We cannot allow that to happen, so we put all our energy into convincing ourselves that what is isn’t. Then we start trying to persuade others to validate our particular reality because God speaks to us, or we’re especially victimized, marginalized, enlightened, rich or powerful. If we can’t persuade others, we try to create and enforce rules requiring them to fall into line, to agree, at least tacitly, with our point of view and belief system. We scorn critical thinking, science and evidence-based data. We discourage questioning, careful definitions and nuances. We create jargon, acronyms, blacklists and smear campaigns. We enlist the sympathy, empathy, kindness and compassion of well-meaning but naïve people. We set up zero sum games, use gaslighting, violence, abuse, projection, deflection, sweeping and inaccurate generalizations and distortions. We hurt ourselves, and we hurt others.

Arguing with what is is a full-time job.

My particular version of arguing with what is takes place mostly in my head. For example:

I don’t feel loved.

What? How can you say that? Remember that one kiss at the beginning, the most passionate kiss of your life? You know you want that again! Think of how funny he can be, how charming, how much fun! If you don’t feel loved it’s because you’re not trying hard enough. You’re ungrateful. You’re disloyal. You’re a bad partner. You don’t deserve him. You want too much. You’re needy and demanding. Of course he loves you, he’s just not comfortable saying it! You are happy and loved. Get a grip!

I don’t feel happy or loved.

I had this ding-dong conversation with myself for years. I desperately and repeatedly tried to convince myself I was both happy and loved, but I could never quite silence that deep internal voice that went right on saying, “I don’t feel loved.” It wouldn’t shut up. After years of this nonsense, I finally got so exhausted I stopped arguing with my true feelings and ended the relationship. Then, one day I came across narsite dot com and immediately recognized the narcissist-empath dynamic.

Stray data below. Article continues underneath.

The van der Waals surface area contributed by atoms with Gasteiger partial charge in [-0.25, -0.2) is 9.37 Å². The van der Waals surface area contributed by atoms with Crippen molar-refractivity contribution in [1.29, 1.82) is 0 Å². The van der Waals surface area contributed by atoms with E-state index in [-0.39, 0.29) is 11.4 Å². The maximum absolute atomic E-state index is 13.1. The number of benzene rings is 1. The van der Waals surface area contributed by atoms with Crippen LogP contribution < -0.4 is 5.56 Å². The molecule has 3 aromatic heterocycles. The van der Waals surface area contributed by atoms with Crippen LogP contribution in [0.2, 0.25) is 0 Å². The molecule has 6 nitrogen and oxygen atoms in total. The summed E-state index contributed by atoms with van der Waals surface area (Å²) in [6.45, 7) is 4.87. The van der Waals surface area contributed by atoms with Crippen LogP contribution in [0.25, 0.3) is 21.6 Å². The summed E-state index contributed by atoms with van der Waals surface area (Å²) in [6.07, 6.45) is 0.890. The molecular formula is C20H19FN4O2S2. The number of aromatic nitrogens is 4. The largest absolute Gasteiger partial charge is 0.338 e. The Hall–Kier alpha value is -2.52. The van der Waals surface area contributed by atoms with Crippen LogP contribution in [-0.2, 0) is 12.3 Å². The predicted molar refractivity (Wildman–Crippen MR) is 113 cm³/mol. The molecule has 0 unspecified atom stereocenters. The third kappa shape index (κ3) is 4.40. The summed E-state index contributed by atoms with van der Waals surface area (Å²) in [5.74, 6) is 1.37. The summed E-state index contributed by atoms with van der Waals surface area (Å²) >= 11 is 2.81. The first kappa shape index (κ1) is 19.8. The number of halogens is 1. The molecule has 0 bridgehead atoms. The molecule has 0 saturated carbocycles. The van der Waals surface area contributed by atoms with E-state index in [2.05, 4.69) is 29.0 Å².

You know what? I was right. I didn’t feel loved because I wasn’t, in fact, loved.

Photo by Travis Bozeman on Unsplash

Arguing with what is means fear and self-doubt are my constant companions.

So what’s the other side of the coin? What’s the fix for arguing with what is?

This magical phrase: However this needs to be, it’s okay with me.

Say it aloud: However this needs to be, it’s okay with me. Is it a lie? It usually is a lie for me when I first apply it to any given situation. I want things to be predictable, controlled and adhere to my expectations and standards. I expect that of myself, of others and of the world.

I haven’t had great luck with that expectation. The rebellious world is chaotic, unpredictable and unexpected. I’m not in charge of anyone but myself, and my feelings (along with the rest of me) are disobedient and refuse to be controlled.

My need for control and predictability are rooted in fear and lack of trust in myself. If, at any moment in any day, however things need to be is not okay with me, I know I’m dealing with fear or lack of self-trust, and those are both places where I have all the power. That instant refocus from avoiding, denying or refusing an inconvenient or unexpected truth or reality over which I have no power to the very center of my power clears away anxiety, confusion and fear. What happens in me, in a day, or in the world is not really the problem. The problem is in the way I manage my power and my choices. Addressing my own power and choices allows me to say, with perfect truth, that however this needs to be, it’s okay with me.